Skip to main content

Anatomy of an Architectural Tour

We have been curating and planning architectural students tours over the past 2 decades and in this time the number of Architectural colleges have grown exponentially. It will be interesting to study the size of this market in terms of tours, competitors etc. We haven't come across this specific segment level analysis but we have many other learnings over time. 

In this blog we try to articulate the anatomy of an Architectural tour, its different stakeholders and the impact these have in the overall experience. 

Stakeholder 1 - The students

Young and energetic and eager to explore, probably stepping out of the shadows of their parents and families for the first time. Their imagination of travel to a destination is derived from popular culture and Instagram. They don't know exactly what to expect but invariably these tours remain memorable for a long time. 

Stakeholder 2 - The faculties and the management

A destination is picked and finalised with an agenda that adds value to the academics. Their expectations are to have maximum value by showcasing a destination through its vernacular Architecture, interactive sessions with eminent local architects and visit to their projects and case studies. 

Stakeholder 3 - The tour operator 

Primary objective is to provide a flawless experience and maximise revenues. Their skills lie in how well they communicate the ground realities of the destination to the students and faculties and coordinate the whole experience with the various vendors and service providers. 

Our role as an outdoor learning service provider is critical in providing a good experience. The most important factor in doing this is good communication skills. We have to portray the ground realities to the students and the faculties while understanding each of their perspectives. We have to coordinate the whole schedule to its minutest detail. Very small things like making sure that breakfast is served on time to the time taken from the parking bay to the point of visit could add up and cause delays to appointments and visits. 

We were recently selected to organise a tour that was very intense and specific for a small group of architecture students who travelled to Goa to case study fine-dining restaurants that had a strong musical element. When the brief is so specific you use all your experience, consult other Architects and curate a program that includes identifying and organising visits to the specific type of restaurants and other cultural spaces. We also had to reach out to Architects who have worked on these projects and organise an interactive session.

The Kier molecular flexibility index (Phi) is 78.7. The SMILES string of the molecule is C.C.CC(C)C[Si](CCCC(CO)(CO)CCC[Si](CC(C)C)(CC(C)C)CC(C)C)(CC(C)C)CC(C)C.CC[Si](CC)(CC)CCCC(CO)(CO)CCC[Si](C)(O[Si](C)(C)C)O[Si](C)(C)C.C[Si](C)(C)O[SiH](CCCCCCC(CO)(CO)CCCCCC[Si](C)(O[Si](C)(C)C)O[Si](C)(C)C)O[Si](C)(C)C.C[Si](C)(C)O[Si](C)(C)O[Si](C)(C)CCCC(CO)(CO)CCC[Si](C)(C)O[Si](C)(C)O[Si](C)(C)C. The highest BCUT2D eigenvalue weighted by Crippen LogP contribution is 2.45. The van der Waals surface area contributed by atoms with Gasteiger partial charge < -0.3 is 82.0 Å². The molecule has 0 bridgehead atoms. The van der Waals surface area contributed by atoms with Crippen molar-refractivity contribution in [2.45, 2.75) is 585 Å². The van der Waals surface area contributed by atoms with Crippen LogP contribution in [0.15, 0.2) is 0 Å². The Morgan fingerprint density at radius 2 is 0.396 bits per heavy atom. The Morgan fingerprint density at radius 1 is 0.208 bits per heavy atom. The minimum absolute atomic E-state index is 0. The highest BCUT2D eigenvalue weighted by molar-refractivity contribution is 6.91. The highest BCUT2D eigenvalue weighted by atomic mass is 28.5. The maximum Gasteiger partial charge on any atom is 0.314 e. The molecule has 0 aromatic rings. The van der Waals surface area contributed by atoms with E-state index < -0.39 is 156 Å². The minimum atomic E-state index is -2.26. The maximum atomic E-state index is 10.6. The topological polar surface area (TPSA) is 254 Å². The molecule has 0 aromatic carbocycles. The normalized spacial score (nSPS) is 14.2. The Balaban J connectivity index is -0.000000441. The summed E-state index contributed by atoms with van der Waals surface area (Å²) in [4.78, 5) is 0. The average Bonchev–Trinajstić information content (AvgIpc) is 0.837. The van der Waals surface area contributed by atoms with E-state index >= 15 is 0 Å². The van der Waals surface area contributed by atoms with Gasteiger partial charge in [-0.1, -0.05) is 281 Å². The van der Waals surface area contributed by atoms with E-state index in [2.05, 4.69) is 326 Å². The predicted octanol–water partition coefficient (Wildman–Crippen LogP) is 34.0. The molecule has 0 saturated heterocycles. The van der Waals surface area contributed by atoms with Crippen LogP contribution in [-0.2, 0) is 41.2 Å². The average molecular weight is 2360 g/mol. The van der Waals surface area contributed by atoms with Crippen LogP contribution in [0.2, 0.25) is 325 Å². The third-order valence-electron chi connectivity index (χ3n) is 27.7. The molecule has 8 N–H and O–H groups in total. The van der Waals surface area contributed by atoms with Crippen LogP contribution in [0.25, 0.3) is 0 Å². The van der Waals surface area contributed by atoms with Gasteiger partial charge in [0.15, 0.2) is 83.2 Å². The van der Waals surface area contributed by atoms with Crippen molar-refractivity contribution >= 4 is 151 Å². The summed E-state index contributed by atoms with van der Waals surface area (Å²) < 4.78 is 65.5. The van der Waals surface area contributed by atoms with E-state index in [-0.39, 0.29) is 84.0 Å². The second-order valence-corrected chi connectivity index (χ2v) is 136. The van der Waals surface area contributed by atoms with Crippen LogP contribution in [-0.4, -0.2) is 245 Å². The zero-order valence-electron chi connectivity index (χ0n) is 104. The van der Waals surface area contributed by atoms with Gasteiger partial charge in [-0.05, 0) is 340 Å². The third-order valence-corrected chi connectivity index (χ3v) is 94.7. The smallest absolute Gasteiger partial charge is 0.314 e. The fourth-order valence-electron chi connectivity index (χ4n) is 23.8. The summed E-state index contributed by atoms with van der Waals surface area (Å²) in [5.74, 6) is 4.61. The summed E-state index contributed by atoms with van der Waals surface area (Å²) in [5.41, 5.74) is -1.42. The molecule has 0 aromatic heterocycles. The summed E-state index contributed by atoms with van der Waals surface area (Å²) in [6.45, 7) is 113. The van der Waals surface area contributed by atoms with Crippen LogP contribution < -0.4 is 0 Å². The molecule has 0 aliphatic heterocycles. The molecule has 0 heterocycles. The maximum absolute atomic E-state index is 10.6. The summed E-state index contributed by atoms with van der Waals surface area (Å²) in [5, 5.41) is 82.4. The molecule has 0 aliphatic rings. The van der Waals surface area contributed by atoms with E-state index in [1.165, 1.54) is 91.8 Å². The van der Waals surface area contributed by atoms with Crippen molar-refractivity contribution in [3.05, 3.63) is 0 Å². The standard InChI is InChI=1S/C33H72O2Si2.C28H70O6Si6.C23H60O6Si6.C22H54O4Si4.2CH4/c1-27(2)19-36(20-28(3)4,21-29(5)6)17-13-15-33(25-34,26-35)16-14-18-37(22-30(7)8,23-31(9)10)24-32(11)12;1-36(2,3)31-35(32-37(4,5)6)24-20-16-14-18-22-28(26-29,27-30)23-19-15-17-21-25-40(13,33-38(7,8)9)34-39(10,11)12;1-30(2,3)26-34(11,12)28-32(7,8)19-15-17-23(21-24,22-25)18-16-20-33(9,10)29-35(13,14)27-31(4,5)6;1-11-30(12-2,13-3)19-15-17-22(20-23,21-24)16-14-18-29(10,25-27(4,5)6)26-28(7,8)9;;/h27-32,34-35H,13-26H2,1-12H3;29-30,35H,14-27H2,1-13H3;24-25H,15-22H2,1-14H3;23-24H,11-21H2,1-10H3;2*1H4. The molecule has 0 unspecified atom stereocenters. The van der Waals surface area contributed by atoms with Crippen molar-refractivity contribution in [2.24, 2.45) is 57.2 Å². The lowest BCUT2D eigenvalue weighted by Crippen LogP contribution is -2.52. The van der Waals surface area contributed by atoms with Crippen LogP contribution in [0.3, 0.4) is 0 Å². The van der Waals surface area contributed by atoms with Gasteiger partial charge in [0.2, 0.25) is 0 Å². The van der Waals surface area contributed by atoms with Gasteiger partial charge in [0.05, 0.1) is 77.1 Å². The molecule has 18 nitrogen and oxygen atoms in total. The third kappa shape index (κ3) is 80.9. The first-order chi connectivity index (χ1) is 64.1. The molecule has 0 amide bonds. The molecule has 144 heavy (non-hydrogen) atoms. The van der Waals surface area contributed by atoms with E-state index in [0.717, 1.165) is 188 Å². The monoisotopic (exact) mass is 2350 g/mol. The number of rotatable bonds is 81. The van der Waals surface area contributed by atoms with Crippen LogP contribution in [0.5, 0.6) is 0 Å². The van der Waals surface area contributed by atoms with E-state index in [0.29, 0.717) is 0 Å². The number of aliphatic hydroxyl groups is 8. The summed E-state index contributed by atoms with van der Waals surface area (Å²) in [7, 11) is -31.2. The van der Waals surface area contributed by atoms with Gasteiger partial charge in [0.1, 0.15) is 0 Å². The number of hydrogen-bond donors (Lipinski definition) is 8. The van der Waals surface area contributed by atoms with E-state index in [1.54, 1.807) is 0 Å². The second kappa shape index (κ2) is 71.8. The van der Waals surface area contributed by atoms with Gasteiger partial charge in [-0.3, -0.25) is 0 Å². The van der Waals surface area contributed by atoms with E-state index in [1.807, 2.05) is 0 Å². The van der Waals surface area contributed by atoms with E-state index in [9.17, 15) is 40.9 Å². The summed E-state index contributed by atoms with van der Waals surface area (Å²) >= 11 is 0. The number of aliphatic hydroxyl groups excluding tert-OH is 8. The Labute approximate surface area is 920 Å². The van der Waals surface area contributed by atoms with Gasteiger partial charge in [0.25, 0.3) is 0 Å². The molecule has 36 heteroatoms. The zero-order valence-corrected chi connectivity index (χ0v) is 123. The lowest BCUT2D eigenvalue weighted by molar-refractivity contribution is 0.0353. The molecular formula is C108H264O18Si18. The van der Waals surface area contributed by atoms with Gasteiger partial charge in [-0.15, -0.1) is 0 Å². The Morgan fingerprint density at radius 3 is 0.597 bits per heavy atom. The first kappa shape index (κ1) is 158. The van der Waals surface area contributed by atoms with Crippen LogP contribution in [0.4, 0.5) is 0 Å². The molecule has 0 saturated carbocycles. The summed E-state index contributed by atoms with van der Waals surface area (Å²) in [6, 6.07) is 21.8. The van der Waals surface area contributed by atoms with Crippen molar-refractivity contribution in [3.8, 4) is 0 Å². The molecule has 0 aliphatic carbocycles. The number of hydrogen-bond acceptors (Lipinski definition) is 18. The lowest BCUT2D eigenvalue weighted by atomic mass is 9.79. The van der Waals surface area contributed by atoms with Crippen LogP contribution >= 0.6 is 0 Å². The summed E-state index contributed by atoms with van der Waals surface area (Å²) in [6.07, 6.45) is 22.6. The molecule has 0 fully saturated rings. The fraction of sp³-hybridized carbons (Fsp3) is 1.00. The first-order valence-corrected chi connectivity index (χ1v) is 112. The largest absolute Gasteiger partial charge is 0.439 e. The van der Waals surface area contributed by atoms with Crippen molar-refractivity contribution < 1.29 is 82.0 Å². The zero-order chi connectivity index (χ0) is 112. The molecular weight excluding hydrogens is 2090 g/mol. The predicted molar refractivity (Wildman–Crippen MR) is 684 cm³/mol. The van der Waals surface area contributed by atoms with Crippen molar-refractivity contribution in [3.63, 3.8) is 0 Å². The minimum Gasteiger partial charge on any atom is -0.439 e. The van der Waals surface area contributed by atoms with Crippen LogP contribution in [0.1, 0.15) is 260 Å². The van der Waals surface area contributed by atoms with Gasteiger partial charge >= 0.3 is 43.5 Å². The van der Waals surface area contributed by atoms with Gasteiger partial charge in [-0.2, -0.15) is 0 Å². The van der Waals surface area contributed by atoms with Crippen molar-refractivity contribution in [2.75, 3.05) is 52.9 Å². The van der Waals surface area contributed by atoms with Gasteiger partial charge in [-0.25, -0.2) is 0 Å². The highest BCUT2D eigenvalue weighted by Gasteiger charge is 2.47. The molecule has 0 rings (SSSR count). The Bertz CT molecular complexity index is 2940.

Students at the Fort Aguada jail Museum and the Reis Magos fort, both of which are heritage sites which are used for performances and concerts, students

Getting permissions to visit a fine dine restaurant for case study is always challenging, we were fortunate enough to get permission to visit For the Record in Panjim which is Indias first Vinyl Bar

We are extremley grateful to Ar.Dean Dcruz and his team at Mozaic we have had numerous sessions at there inspiring office in Porvorim, Goa. As acclaimed Architects the knowledge they imbibe is instrumental in shaping the next generation of Architects and designers 

The fascinating journey of An Architect who is also a Musician and a Restaurenteur was the highlight of this experience, we interacted with Ar.Buland Shukla who is an acoustic expert and manages the hugely successful For the Record Vinyl Bar in Panjim. This talk was organised at the Auditorium of the Museum of Goa

Museum of Christian Art at the Convent of  Santa Monica in Old Goa has an amazing collection of art but we reached out to them as they curate Musical events within the church, the students learnt about the Acoustics of the church and the thought and work that goes behind hosting musical experiences within a religious and aheritage property. Ar Noah Fernandes interacting with the students. 


Popular posts from this blog

It's About the Bum

Crossing over from Goa to Maharashtra, Crossing the Karli river, had to really convince this guy. My ride on the boat on the river Karli Wadantar Back waters, near Vijaydurg Vijaydurg fort, it was a relief to reach here, the ride till here was never ending. Can I get a Thums Up please Crossing over from Vijaydurg to Jaitapur  Thank God ! it was low tide. My highest climb, so I thought near Ratnagiri.  from Dhabol to Dhopave. When you are down you just have to look around. A huge ancient Masjid in Dhopave. Just before crossing over to Raigad. The terrain, roads were fairly good !! Crossing over a bridge in Jaitapur Siolim bridge in Goa My journey through Konkan on a cycle Sindhudurg..... "Fear is a good thing." The night before I started my journey was a nervous one. Packing, unpacking, trying to make my backpack lighter, question's all over me - What if I get robbed? What if

There is only 1 Goa in India

 Goa first came on the tourist map in the 60's as a hippie haven, probably the golden era of tourism in this tiny state. The tourists were more sensitive towards local culture and the environment. They consumed less and were happy living the life of the locals.  When the benefits of liberalisation started to trickle down and when a new and ambitious middle class started travelling, Goa witnessed mass tourism in the 90's and 2000's. There was a sudden surge of investments, construction and development, the era of unplanned tourism growth. Everyone wanted to be in Goa and everyone wanted to invest here.  The result of this era is what we experience in Goa of today, the relaxed vibe gave way to environmental degradation, overcrowding and cultural commodification, everything that this sunny seaside state was not known for.  Yet there is only 1 Goa in India and tourists still come here in hordes to experience the beaches, architecture, cuisine and the Goan vibe.  When we got the